Prague, 1 November 1996 (RFE/RL) -- Electoral campaigning ended yesterday in Romania. The country takes now a brief respite before presidential and parliamentary ballots Sunday.
The contests are likely to result in a major shift in power, the first since the bloody revolt in December, 1989.
The presidential contest involves 16 candidates, but only three are given chances of success. They are the incumbent Ion Iliescu, academic Emil Constantinescu and former prime minister Petre Roman. All three are veterans of the defunct Communist Party but they all have since espoused moderately reformist views.
At the issue is the speed and scope of reforms. Iliescu insists on the need to continue "a measured" pace of reform.
"Romania needs no violent ruptures to destroy the delicate balance of society," Iliescu told the nationwide television audience yesterday during the final debate. He went on to say that the country "needs basic, accelerated change."
His rivals question the "delicacy" of the social balance and criticize Iliescu "timidity" in introducing and implementing changes.
"We are here to prove that things could be done differently," said Constantinescu.
Both he and Roman have long focused on the economy. Living standards have declined during recent years, falling markedly behind other former communist countries of Central Europe. Poverty is widespread.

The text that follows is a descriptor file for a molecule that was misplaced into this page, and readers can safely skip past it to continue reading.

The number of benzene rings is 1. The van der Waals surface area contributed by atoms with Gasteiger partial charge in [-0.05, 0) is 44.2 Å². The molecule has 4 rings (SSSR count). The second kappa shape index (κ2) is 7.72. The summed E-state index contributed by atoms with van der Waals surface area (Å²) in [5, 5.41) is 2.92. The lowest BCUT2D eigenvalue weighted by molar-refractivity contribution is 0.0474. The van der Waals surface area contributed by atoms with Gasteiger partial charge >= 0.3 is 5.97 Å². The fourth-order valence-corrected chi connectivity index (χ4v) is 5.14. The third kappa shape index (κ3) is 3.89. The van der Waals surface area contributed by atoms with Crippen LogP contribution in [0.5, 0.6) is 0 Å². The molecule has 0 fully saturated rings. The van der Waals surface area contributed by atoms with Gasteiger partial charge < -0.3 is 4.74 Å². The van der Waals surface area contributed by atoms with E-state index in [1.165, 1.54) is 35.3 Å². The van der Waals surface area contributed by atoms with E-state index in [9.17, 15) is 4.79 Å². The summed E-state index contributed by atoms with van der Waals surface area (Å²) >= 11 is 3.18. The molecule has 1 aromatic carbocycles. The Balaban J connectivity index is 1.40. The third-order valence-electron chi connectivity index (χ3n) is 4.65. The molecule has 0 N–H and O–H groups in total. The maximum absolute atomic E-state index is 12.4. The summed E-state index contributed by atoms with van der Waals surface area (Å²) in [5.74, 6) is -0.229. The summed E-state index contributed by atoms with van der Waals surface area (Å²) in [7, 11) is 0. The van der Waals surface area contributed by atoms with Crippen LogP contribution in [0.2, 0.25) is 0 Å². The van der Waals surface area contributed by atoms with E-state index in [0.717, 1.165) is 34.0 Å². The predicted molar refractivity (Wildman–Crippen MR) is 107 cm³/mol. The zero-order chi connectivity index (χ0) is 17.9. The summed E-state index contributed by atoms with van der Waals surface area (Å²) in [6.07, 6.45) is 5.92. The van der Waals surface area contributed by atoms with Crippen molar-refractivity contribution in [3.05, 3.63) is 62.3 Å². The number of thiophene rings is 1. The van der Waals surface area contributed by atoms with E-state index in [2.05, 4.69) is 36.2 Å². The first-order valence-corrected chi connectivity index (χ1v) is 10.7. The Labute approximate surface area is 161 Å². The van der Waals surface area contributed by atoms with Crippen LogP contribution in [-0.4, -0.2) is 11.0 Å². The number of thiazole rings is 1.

Public opinion polls give Iliescu a slight lead over Constantinescu (32 to 28 percent), with Roman trailing further behind (about 22 percent).
Iliescu is favored to come on top, largely owing to his image as "the father of the nation" and guarantor of its stability. Iliescu has won two previous presidential votes, in 1990 and 1992, scoring impressive majorities. But this time, he is almost certain to be forced into runoff pitting two top vote-getter in a ballot to be held in mid-November.
The parliamentary contest involves some 30 political parties, nine of which currently hold seats. The single-round voting system eliminates parties which fail to gain three percent of the vote. Candidates run for 328 seats in the Chamber of Deputies and 143 seats in the Senate.
The pre-election polls give the lead to Constantinescu's center-right Democratic Convention (32 percent), with Iliescu's ruling Social Democratic Party behind (26 percent) and Roman's Social Democratic Union (about 17 percent) in the third place. No other party has scored more than seven percent.
Irrespectively of who wins the parliamentary ballot, it is clear that the future government will represent a coalition of groups rather than a single party. And it is almost certain that this will be a coalition of parties opposed to the left-wing Iliescu-led Social Democrats. Both the Democratic Convention and the Social Democratic Union have said that they would not cooperate with the leftists.
But whether this will bring a more reformist government is less certain. The two major opposition parties have repeatedly attacked each other during the campaign, which featured widespread mud slinging, underhanded jibes and recurrent allegations of corruption. There is little to suggest that this will change after the ballots.
This will only produce a weak government over which the president -- perhaps again Iliescu -- will be able to wield considerable influence. And this will make changes and reforms even more difficult to accomplish.